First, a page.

ImageThe Coleman Frog, Fredericton’s famous amphibian of local history, has been affectionately referred to as Cornelius Webster for the last two decades. But is our Cornelius actually a Cornelia?

The Question:
Elspeth Burris, our Manager of Education and Interpretation, was posed an interesting question while giving a school tour. A curious young man, questioning the use of “he”, asked how we knew whether the frog was a boy or a girl. With this simple question, the mystery of the Coleman Frog’s gender identity was born.

Boy or Girl?: Investigating the Coleman Frog
The Coleman frog is a bullfrog, the largest breed of frog found in North America. While the Coleman frog reached 42 pounds in weight (due to his/her love of whiskey and cornmeal), the average bullfrog usually weighs just over a pound.

There are several ways to tell whether bullfrogs are male or female. One is their chirping calls. The male frogs make these croaking noises to try to attract females. Unfortunately, the Coleman frog has remained silent for well over 100 years. The second way of telling whether a bullfrog is male or female is by the colour of the underside of their chin. The males have a bright yellow underside, and the females have a lighter coloured underside. Due to age of the Coleman Frog, and the repairs done to it, it is almost impossible to tell the true colour of Cornelius’ chin.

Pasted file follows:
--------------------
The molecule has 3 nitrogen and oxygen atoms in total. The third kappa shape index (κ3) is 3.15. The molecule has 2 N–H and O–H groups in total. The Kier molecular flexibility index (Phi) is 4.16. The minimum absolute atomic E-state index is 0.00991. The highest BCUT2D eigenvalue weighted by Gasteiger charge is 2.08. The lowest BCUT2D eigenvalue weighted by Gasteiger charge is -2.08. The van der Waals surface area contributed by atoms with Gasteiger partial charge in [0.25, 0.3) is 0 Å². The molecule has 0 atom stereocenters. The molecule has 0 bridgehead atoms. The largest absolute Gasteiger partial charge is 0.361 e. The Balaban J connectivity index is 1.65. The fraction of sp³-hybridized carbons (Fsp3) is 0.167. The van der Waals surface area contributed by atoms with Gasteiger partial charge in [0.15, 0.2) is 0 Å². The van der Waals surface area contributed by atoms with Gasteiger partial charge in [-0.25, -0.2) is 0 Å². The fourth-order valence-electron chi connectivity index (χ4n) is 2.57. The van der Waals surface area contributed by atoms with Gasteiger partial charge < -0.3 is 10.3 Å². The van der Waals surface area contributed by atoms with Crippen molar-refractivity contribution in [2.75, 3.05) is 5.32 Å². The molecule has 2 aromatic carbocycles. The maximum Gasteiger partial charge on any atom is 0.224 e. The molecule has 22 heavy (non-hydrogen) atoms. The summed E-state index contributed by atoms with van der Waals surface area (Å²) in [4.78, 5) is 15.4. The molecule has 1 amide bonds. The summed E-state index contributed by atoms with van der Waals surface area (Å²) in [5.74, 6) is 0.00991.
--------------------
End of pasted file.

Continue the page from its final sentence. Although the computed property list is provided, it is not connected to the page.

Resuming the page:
The final way to tell whether a bullfrog is male or female is by the size of the tympanic membrane. This membrane acts as an ear, and is the large circular spot located on the side of a frogs head. On male frogs, the membrane is significantly larger than the eye, while on female frogs, the membrane is approximately the same size as the eye. On our friend the Coleman Frog, the membrane is the same size as the eye socket, leading to one conclusion…

It’s a Girl!
Congratulations Fredericton Region Museum, you are now the proud guardian of a big baby girl. Cornelia Webster is officially welcomed to the Museum as the legendary pet of Fred Coleman.

You can visit and learn about Cornelia at the Fredericton Region Museum Tuesday-Saturday between 1-4 p.m. until the end of June. Or come visit her this summer (starting July 1st), any day of the week between 10 a.m. – 5 p.m. We “hop” to see you soon!


Biological and frog information provided by:

Bruening, Sandra, Cynthia Sims Parr, and Allison Poor. “North American Bullfrog.” BioKids University of Michigan, 2013. Accessed June 15, 2013.